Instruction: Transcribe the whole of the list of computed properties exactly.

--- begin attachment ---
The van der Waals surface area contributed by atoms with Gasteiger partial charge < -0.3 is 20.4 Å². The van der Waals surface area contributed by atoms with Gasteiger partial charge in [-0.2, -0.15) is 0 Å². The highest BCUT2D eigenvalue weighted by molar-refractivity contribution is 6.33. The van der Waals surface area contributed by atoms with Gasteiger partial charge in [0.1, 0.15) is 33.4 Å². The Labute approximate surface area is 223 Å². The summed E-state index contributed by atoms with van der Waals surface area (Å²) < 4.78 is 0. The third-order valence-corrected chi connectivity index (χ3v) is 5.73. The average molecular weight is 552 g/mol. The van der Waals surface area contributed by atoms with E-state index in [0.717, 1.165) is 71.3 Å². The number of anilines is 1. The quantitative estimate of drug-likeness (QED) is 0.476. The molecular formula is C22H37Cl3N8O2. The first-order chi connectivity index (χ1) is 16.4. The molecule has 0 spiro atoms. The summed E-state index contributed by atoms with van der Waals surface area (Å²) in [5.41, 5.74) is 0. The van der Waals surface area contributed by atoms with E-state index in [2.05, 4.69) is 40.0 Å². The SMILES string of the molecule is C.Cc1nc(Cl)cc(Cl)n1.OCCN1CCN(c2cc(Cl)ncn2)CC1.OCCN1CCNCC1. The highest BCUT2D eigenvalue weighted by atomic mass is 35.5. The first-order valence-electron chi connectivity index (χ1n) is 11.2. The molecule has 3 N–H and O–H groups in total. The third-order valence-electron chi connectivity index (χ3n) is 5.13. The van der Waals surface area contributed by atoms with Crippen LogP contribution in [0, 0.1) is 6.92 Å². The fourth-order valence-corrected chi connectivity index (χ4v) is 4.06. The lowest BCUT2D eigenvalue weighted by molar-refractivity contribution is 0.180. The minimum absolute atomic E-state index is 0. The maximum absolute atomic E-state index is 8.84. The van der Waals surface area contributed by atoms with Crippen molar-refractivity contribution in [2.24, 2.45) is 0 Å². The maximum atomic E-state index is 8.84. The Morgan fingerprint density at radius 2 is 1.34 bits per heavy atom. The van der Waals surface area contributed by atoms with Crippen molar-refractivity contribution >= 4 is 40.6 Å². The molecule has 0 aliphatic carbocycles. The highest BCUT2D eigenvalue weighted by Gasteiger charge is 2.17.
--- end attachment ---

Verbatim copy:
The van der Waals surface area contributed by atoms with Gasteiger partial charge < -0.3 is 20.4 Å². The van der Waals surface area contributed by atoms with Gasteiger partial charge in [-0.2, -0.15) is 0 Å². The highest BCUT2D eigenvalue weighted by molar-refractivity contribution is 6.33. The van der Waals surface area contributed by atoms with Gasteiger partial charge in [0.1, 0.15) is 33.4 Å². The Labute approximate surface area is 223 Å². The summed E-state index contributed by atoms with van der Waals surface area (Å²) < 4.78 is 0. The third-order valence-corrected chi connectivity index (χ3v) is 5.73. The average molecular weight is 552 g/mol. The van der Waals surface area contributed by atoms with E-state index in [0.717, 1.165) is 71.3 Å². The number of anilines is 1. The quantitative estimate of drug-likeness (QED) is 0.476. The molecular formula is C22H37Cl3N8O2. The first-order chi connectivity index (χ1) is 16.4. The molecule has 0 spiro atoms. The summed E-state index contributed by atoms with van der Waals surface area (Å²) in [5.41, 5.74) is 0. The van der Waals surface area contributed by atoms with E-state index in [2.05, 4.69) is 40.0 Å². The SMILES string of the molecule is C.Cc1nc(Cl)cc(Cl)n1.OCCN1CCN(c2cc(Cl)ncn2)CC1.OCCN1CCNCC1. The highest BCUT2D eigenvalue weighted by atomic mass is 35.5. The first-order valence-electron chi connectivity index (χ1n) is 11.2. The molecule has 3 N–H and O–H groups in total. The third-order valence-electron chi connectivity index (χ3n) is 5.13. The van der Waals surface area contributed by atoms with Crippen LogP contribution in [0, 0.1) is 6.92 Å². The fourth-order valence-corrected chi connectivity index (χ4v) is 4.06. The lowest BCUT2D eigenvalue weighted by molar-refractivity contribution is 0.180. The minimum absolute atomic E-state index is 0. The maximum absolute atomic E-state index is 8.84. The van der Waals surface area contributed by atoms with Crippen molar-refractivity contribution in [2.24, 2.45) is 0 Å². The maximum atomic E-state index is 8.84. The Morgan fingerprint density at radius 2 is 1.34 bits per heavy atom. The van der Waals surface area contributed by atoms with Crippen molar-refractivity contribution >= 4 is 40.6 Å². The molecule has 0 aliphatic carbocycles. The highest BCUT2D eigenvalue weighted by Gasteiger charge is 2.17.